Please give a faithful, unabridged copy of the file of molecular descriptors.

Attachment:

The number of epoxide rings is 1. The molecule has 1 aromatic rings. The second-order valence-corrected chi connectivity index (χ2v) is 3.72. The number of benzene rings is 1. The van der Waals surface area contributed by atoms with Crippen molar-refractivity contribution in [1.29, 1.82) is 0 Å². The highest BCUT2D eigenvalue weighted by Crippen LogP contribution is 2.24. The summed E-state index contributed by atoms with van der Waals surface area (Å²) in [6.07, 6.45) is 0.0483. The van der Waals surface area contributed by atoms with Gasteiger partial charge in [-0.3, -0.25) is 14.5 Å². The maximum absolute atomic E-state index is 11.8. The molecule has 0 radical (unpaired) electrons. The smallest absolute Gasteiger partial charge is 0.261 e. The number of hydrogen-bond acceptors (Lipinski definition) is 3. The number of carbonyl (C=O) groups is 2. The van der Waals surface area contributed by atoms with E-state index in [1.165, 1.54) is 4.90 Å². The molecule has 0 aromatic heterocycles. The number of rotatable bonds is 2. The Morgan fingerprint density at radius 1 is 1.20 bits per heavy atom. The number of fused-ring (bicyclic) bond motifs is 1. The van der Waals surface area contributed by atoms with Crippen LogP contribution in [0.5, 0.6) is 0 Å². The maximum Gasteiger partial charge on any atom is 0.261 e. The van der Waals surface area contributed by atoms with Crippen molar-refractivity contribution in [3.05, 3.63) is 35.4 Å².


The number of epoxide rings is 1. The molecule has 1 aromatic rings. The second-order valence-corrected chi connectivity index (χ2v) is 3.72. The number of benzene rings is 1. The van der Waals surface area contributed by atoms with Crippen molar-refractivity contribution in [1.29, 1.82) is 0 Å². The highest BCUT2D eigenvalue weighted by Crippen LogP contribution is 2.24. The summed E-state index contributed by atoms with van der Waals surface area (Å²) in [6.07, 6.45) is 0.0483. The van der Waals surface area contributed by atoms with Gasteiger partial charge in [-0.3, -0.25) is 14.5 Å². The maximum absolute atomic E-state index is 11.8. The molecule has 0 radical (unpaired) electrons. The smallest absolute Gasteiger partial charge is 0.261 e. The number of hydrogen-bond acceptors (Lipinski definition) is 3. The number of carbonyl (C=O) groups is 2. The van der Waals surface area contributed by atoms with E-state index in [1.165, 1.54) is 4.90 Å². The molecule has 0 aromatic heterocycles. The number of rotatable bonds is 2. The Morgan fingerprint density at radius 1 is 1.20 bits per heavy atom. The number of fused-ring (bicyclic) bond motifs is 1. The van der Waals surface area contributed by atoms with Crippen LogP contribution in [0.5, 0.6) is 0 Å². The maximum Gasteiger partial charge on any atom is 0.261 e. The van der Waals surface area contributed by atoms with Crippen molar-refractivity contribution in [3.05, 3.63) is 35.4 Å².